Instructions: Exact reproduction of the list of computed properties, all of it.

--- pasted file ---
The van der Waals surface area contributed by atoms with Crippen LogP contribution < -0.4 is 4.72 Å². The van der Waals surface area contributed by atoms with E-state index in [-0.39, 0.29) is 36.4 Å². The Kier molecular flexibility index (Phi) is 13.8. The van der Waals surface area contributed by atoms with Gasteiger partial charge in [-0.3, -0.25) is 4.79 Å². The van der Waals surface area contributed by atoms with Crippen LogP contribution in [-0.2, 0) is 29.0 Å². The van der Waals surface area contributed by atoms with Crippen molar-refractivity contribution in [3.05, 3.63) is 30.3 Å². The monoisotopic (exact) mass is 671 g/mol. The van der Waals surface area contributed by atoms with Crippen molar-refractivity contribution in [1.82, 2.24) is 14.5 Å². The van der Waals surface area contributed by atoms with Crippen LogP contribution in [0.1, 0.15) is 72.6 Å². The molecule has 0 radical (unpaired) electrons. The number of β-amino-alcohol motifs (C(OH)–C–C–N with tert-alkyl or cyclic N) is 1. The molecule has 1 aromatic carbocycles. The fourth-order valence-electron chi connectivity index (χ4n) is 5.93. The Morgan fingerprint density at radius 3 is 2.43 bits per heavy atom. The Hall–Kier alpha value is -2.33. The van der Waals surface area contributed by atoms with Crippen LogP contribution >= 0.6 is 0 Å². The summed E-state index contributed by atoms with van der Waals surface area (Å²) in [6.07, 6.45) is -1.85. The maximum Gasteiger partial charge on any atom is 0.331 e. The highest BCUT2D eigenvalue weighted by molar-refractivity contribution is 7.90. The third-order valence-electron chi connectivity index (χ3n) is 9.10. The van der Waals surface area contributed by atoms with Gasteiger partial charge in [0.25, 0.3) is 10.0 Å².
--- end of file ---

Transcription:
The van der Waals surface area contributed by atoms with Crippen LogP contribution < -0.4 is 4.72 Å². The van der Waals surface area contributed by atoms with E-state index in [-0.39, 0.29) is 36.4 Å². The Kier molecular flexibility index (Phi) is 13.8. The van der Waals surface area contributed by atoms with Gasteiger partial charge in [-0.3, -0.25) is 4.79 Å². The van der Waals surface area contributed by atoms with Crippen LogP contribution in [-0.2, 0) is 29.0 Å². The van der Waals surface area contributed by atoms with Crippen molar-refractivity contribution in [3.05, 3.63) is 30.3 Å². The monoisotopic (exact) mass is 671 g/mol. The van der Waals surface area contributed by atoms with Crippen molar-refractivity contribution in [1.82, 2.24) is 14.5 Å². The van der Waals surface area contributed by atoms with Crippen LogP contribution in [0.1, 0.15) is 72.6 Å². The molecule has 0 radical (unpaired) electrons. The number of β-amino-alcohol motifs (C(OH)–C–C–N with tert-alkyl or cyclic N) is 1. The molecule has 1 aromatic carbocycles. The fourth-order valence-electron chi connectivity index (χ4n) is 5.93. The Morgan fingerprint density at radius 3 is 2.43 bits per heavy atom. The Hall–Kier alpha value is -2.33. The van der Waals surface area contributed by atoms with Crippen LogP contribution >= 0.6 is 0 Å². The summed E-state index contributed by atoms with van der Waals surface area (Å²) in [6.07, 6.45) is -1.85. The maximum Gasteiger partial charge on any atom is 0.331 e. The highest BCUT2D eigenvalue weighted by molar-refractivity contribution is 7.90. The third-order valence-electron chi connectivity index (χ3n) is 9.10. The van der Waals surface area contributed by atoms with Gasteiger partial charge in [0.25, 0.3) is 10.0 Å².